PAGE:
Fail to patch and wait for the pain

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Let’s be honest with ourselves. Who amongst us actually, no really, actually enjoys patching systems? There are outliers to be certain but, by and large there are not many among us who enjoy it. That in and of itself is a problem as this is a fundamental problem. We are collectively missing out on doing foundational elements correctly.

Whether it is patch management, asset management or even something as simple as logging we are often too quick to take the easy way out. As part of something I’ve been working on I have been reviewing the publicly available disclosure notices. What really is striking is the number of times a system was compromised due a missing patch or misconfiguration.

I get it, patching is not as simple as “just patch it”. I’ve lived that life many times over. One stark example I recall was trying to roll out antivirus software upgrade to an enterprise only to stymied by a software hook into Outlook user profiles. The vendor response in that particular case was, “oops”. Have you ever flipped a desk so hard that it became a centrifuge? I came close that day.

I had a discussion with my family last weekend wherein my Mother told me about a laptop at an organization that she does volunteer work for. It had not been patched in years. I was puzzled by this and made the foolish error of asking why. “It won’t work with the projector if it is patched according to the IT guy.”

My head exploded. Bits of my skull were still flying across the alkali salt flats at mach one by the time I regained my composure. “He said that you cannot patch the system because it will no longer work with the projector?” She nodded in the affirmative. “I believe him as he is [age redacted] and he has been doing this job for years.” I was mortally wounded. I’m almost the same age and I’ve been working in this field for longer. The joy of being the child is that you never truly grow up in your parent's eyes.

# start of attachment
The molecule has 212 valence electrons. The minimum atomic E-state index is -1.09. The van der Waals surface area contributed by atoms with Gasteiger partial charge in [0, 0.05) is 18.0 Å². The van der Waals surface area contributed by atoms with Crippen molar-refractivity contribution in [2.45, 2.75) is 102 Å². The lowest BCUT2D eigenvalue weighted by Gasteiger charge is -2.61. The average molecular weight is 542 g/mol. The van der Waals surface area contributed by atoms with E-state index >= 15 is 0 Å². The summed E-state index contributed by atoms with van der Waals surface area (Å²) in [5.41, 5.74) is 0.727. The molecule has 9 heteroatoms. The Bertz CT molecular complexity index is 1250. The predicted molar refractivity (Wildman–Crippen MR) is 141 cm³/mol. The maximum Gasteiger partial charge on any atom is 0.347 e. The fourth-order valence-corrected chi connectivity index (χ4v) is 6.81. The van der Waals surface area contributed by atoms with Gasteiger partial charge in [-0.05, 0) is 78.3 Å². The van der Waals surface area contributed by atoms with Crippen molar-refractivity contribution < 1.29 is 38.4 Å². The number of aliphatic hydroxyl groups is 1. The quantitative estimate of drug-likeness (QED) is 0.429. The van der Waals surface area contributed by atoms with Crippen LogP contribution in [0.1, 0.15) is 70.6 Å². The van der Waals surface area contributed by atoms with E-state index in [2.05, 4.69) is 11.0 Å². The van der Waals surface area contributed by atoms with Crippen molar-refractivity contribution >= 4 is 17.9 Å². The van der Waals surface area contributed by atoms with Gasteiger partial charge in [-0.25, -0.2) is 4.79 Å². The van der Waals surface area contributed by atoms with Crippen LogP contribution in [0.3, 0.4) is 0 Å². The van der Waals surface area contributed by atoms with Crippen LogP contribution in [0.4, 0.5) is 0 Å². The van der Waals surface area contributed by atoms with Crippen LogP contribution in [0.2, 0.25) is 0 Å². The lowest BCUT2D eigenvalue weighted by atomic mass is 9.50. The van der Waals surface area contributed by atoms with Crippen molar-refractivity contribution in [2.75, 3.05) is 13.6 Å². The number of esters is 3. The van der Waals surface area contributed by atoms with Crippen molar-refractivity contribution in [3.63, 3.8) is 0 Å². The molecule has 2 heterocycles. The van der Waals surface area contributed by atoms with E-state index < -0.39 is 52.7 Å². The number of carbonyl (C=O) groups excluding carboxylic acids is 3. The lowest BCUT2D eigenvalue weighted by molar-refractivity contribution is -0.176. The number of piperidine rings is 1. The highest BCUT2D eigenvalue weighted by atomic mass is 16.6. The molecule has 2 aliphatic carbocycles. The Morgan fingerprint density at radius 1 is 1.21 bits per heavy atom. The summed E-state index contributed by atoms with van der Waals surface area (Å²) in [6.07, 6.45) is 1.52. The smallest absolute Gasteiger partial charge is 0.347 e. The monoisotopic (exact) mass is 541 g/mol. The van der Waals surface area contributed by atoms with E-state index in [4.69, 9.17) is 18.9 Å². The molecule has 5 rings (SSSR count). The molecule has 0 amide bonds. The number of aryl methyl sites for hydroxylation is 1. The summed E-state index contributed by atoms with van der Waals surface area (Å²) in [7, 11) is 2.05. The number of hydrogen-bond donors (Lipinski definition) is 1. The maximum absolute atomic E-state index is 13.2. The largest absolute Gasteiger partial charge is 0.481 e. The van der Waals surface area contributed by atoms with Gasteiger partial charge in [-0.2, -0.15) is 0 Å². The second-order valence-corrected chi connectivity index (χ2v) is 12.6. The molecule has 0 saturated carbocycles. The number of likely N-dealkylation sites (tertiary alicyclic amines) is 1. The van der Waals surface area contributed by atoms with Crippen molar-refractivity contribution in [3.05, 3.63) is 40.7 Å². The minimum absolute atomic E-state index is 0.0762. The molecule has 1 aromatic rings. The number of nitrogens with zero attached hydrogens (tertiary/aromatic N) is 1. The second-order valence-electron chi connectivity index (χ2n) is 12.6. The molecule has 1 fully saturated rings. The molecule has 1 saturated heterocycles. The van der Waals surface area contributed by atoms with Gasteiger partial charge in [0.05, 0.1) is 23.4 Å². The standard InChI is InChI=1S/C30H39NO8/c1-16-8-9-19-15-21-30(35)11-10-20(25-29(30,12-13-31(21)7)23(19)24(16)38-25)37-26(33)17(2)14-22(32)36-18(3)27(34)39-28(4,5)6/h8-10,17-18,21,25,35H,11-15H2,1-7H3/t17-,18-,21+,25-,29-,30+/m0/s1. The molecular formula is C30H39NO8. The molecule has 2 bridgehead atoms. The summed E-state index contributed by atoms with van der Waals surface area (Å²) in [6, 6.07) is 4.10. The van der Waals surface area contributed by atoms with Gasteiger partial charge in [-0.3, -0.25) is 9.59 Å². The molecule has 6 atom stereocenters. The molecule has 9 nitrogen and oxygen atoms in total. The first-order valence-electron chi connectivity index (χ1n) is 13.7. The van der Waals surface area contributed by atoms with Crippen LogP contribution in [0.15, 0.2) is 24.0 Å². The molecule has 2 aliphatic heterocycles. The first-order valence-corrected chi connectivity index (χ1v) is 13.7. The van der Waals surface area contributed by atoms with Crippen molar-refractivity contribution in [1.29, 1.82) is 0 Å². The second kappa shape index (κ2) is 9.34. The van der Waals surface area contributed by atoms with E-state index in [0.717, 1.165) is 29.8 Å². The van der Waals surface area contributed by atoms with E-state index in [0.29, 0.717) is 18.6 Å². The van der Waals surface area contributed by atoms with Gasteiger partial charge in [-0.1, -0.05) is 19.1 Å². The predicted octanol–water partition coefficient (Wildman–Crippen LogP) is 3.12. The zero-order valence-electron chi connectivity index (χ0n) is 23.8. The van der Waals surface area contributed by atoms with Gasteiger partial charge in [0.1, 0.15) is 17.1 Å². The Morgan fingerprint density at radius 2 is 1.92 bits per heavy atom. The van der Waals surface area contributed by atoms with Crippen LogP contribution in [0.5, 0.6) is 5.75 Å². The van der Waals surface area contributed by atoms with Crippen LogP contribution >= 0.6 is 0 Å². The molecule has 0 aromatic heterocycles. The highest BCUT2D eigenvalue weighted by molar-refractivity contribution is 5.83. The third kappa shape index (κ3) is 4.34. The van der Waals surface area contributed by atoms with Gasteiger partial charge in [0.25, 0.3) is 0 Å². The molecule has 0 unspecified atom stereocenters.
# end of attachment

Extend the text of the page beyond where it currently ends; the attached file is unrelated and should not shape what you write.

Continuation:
This sort of fractured logic is something that I have encountered in many jobs over the years. My favorite hobgoblin is the mission critical system that is essential to business function. Invariably this was a system that was created by a summer intern. No doubt at the time that he or she wrote the code it was good stuff but, that was ten years ago in some cases. To say nothing of the fact that it is running on an ancient desktop system with fans so full of dust that you could knit a sweater.

Your systems need to be resilient. You need to be able to sleep at night knowing that, $deity forbid, if they crash that there is a smooth path to recovery. If your systems are not patched to current you are leaving yourself open to all manner of pain from everything from data breaches to systems failing outright.

We can do a better job at this and reduce the risk to our environments by making sure there is a proper patch management process in place. If your systems are patched to current or n-1 where possible there is a better chance, although not guaranteed, that you can avoid downtime.

Patching is not as simple as it should be but, it is not impossible either.

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